FINDINGS AND RECOMMENDATION RECOMMENDING DISMISSAL WITHOUT LEAVE TO AMEND
GARY S. AUSTIN, Magistrate Judge.
Plaintiff Raymond Magdaleno ("Plaintiff"), appearing pro se, filed the instant complaint on December 2, 2013. (Doc. 1). Plaintiff has named Karen Holmes, DVM; Veterinary Emergency Clinic; City of Modesto; Carlos Kesaris; Spero Kessaris; De La Cruz Products, Inc.; DLC Laboratories; Wal-Mart Corporation and Does 1 through 20 inclusive (collectively, "Defendants"). The court has screened the complaint and recommends that the complaint be dismissed without leave to amend.
A. Screening Standard
Pursuant to 28 U.S.C. § 1915(e)(2), the court must conduct an initial review of the complaint for sufficiency to state a claim. The court must dismiss a complaint or portion thereof if the court determines that the action is legally "frivolous or malicious, " fails to state a claim upon which relief may be granted, or seeks monetary relief from a defendant who is immune from such relief. 28 U.S.C. § 1915(e)(2). If the court determines that the complaint fails to state a claim, leave to amend may be granted to the extent that the deficiencies of the complaint can be cured by amendment.
A complaint must contain "a short and plain statement of the claim showing that the pleader is entitled to relief...." Fed.R.Civ.P. 8(a)(2). Detailed factual allegations are not required, but "[t]hreadbare recitals of the elements of a cause of action, supported by mere conclusory statements, do not suffice." Ashcroft v. Iqbal, 129 S.Ct. 1937, 1949 (2009) (citing Bell Atlantic Corp. v. Twombly, 550 U.S. 544, 555, 127 S.Ct. 1955, 1964-65 (2007)). Plaintiff must set forth "sufficient factual matter, accepted as true, to state a claim that is plausible on its face.'" Ashcroft v. Iqbal, 129 S.Ct. at 1949 (quoting Twombly, 550 U.S. at 555). While factual allegations are accepted as true, legal conclusion are not. Id. at 1949.
A complaint, or portion thereof, should only be dismissed for failure to state a claim upon which relief may be granted if it appears beyond doubt that plaintiff can prove no set of facts in support of the claim or claims that would entitle him to relief. See Hishon v. King & Spalding, 467 U.S. 69, 73 (1984), citing Conley v. Gibson, 355 U.S. 41, 45-46 (1957); see also Palmer v. Roosevelt Lake Log Owners Ass'n, 651 F.2d 1289, 1294 (9th Cir. 1981). In reviewing a complaint under this standard, the Court must accept the allegations in the complaint as true, Hospital Bldg. Co. v. Trustees of Rex Hospital, 425 U.S. 738, 740 (1976), construe the pro se pleadings liberally in the light most favorable to the Plaintiff, Resnick v. Hayes, 213 F.3d 443, 447 (9th Cir. 2000), and resolve all doubts in the Plaintiff's favor. Jenkins v. McKeithen, 395 U.S. 411, 421 (1969). Pleadings of pro se plaintiffs "must be held to less stringent standards than formal pleadings drafted by lawyers." Hebbe v. Pliler, 627 F.3d 338, 342 (9th Cir. 2010) (holding that pro se complaints should continue to be liberally construed after Iqbal ). Accordingly, pro se plaintiffs are afforded the benefit of any doubt. Id.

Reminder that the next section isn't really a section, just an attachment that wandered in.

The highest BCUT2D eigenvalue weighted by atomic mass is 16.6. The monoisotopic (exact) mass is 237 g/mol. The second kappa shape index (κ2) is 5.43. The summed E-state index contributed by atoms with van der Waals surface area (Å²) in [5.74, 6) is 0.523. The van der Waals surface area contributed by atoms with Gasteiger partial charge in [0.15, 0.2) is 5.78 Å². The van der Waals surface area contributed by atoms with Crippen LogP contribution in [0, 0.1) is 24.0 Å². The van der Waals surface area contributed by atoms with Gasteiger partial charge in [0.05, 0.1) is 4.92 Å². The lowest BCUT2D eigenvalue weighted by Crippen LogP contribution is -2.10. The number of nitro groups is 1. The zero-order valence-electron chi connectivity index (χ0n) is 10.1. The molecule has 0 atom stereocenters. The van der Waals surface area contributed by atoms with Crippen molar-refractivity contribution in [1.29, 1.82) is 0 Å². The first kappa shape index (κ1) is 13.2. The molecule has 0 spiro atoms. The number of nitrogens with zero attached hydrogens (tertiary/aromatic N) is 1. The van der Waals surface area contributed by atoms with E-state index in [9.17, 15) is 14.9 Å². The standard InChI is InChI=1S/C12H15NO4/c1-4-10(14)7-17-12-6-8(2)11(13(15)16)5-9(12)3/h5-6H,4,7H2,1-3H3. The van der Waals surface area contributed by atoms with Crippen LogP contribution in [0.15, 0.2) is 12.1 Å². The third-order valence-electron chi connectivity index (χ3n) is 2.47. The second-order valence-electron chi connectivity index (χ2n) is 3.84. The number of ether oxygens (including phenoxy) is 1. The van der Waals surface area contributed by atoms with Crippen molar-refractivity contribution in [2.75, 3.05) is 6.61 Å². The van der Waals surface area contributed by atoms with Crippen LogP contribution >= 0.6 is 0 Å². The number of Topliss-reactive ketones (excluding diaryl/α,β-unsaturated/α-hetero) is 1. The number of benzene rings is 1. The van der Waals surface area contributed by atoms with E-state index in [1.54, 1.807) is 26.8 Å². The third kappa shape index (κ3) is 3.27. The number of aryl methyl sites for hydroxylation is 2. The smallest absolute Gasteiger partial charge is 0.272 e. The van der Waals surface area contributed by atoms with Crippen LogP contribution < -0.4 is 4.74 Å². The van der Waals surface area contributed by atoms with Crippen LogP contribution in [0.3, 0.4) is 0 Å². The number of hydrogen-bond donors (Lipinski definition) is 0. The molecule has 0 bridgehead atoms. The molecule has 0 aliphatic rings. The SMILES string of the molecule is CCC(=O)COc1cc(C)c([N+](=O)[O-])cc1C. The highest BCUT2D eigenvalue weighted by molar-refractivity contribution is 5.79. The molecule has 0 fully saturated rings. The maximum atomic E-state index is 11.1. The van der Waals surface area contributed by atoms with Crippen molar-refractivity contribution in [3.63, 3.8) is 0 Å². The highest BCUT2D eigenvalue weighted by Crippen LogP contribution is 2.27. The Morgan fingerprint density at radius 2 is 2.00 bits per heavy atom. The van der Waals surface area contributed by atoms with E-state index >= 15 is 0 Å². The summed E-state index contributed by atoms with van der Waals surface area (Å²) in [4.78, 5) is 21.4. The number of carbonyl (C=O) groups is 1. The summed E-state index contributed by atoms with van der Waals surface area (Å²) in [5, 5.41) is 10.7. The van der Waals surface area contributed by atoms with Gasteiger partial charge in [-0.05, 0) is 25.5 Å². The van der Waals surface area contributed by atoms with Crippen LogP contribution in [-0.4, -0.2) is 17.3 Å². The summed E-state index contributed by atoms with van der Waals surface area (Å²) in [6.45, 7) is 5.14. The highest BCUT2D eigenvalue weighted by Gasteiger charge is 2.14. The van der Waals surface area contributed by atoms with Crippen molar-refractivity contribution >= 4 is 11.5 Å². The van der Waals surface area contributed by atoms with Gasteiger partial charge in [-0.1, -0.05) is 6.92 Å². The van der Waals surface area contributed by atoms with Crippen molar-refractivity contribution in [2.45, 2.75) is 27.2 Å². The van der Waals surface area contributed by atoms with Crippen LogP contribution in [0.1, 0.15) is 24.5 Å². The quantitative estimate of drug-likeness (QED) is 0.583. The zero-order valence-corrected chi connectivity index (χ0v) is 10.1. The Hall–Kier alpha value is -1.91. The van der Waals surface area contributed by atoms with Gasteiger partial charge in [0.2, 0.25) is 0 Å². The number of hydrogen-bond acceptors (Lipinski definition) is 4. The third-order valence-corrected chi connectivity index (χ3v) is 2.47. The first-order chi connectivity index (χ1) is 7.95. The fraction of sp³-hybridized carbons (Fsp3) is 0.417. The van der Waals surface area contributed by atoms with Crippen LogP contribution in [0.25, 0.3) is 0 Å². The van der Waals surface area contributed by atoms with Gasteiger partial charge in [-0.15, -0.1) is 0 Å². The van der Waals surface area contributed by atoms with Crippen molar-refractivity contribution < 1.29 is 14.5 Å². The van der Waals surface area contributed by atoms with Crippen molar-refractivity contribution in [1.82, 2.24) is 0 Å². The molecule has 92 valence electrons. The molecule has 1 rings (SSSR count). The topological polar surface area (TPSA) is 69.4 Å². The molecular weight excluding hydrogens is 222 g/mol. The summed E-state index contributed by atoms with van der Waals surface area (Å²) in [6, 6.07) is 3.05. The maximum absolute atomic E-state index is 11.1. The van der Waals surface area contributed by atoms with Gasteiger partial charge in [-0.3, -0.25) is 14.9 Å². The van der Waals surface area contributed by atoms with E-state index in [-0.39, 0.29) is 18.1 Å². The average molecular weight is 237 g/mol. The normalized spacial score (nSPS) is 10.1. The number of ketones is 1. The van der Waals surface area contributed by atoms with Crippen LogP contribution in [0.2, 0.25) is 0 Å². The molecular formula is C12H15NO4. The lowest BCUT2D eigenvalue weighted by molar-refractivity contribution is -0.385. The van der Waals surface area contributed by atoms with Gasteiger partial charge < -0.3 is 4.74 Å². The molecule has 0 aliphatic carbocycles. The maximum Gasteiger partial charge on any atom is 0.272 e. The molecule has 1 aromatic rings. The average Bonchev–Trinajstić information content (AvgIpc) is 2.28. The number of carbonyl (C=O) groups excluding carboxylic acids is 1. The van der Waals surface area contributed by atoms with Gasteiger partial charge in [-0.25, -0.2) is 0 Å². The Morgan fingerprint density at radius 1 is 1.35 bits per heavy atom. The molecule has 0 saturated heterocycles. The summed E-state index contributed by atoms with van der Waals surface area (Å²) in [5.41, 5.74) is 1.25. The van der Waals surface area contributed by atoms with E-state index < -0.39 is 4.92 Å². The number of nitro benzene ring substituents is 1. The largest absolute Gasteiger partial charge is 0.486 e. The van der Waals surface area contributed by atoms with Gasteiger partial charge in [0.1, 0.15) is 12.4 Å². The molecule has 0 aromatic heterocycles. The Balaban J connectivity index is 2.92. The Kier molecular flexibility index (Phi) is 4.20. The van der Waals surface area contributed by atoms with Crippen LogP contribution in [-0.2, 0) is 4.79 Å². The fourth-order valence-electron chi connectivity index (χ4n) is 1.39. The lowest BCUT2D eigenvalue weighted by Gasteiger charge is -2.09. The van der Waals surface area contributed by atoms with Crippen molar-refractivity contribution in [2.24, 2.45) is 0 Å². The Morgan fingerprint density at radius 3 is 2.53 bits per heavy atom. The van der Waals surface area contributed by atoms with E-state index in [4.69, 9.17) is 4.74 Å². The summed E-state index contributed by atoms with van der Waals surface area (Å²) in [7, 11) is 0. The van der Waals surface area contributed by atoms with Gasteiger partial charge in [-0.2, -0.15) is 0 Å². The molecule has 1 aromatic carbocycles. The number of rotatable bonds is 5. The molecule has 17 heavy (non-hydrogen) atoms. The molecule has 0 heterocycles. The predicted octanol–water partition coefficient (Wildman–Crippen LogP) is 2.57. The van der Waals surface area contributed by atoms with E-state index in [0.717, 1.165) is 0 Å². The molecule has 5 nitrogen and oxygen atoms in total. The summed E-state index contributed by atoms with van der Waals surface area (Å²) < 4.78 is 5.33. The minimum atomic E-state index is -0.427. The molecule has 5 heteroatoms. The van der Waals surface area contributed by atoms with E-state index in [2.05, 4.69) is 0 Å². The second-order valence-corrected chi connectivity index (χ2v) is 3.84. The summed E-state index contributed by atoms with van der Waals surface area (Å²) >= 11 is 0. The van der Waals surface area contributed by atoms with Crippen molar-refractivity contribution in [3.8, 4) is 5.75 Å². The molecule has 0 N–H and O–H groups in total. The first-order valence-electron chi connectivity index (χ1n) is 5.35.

B. Plaintiff's Allegations
Plaintiff alleges that his dog, "shorty" was "maliciously killed" by veterinarian Karen Holmes on November 30, 2012, because she failed to administer life savings fluids to treat the dog for toxic contamination of tea tree oil. (Doc. 1, pg. 13). As a result, Plaintiff was forced to witness shorty's slow and painful death resulting in emotional distress. Plaintiff alleges veterinarian malpractice, negligence, negligent and intentional infliction of emotional distress, breach of contract, and fraud by false advertising against Karen Holmes, the Veterinary Emergency Clinic, and the City of Modesto. He also alleges negligence and strict products liability against Wal-Mart, De La Cruz Products, and DLC Laboratories because he purchased the tea tree oil from these companies for use on his dog. He contends that the companies negligently designed, manufactured, and assembled the product knowing that it was dangerous and unsafe for its intended uses. Plaintiff seeks injunctive relief, general compensatory and punitive damages, damages for emotional pain and suffering, attorney's fees and costs, and all other just relief.
Based on the above facts, Plaintiff cannot establish that federal jurisdiction is proper. Federal courts can only adjudicate cases authorized by the United States Constitution and Congress. Generally, this includes cases in which: 1) diversity of citizenship is established (the matter in controversy exceeds $75, 000 and is between citizens of different states), 2) a federal question is presented, or 3) the United States is a party. 28 U.S.C. §§ 1331 and 1332; See also, Kokkonen v. Guardian Life Ins. Co., 511 U.S. 375 (1994); Finley v. United States, 490 U.S. 545, 109 S.Ct. 2003, 2008 (1989). As discussed below, Plaintiff has failed to establish that federal jurisdiction is proper. The United States is not a party in this action and no federal question is presented. Similarly, as explained in more detail below, Plaintiff and several of the Defendants are citizens of California, so complete diversity cannot be established.
1. Federal Question and the United States is Not a Party
Plaintiff's complaint alleges veterinarian malpractice, negligence, negligent and intentional infliction of emotional distress, breach of contract, fraud by false advertising, and strict products liability. Several of these causes of action are not properly pled, however, they are all state law claims. Thus, no federal ...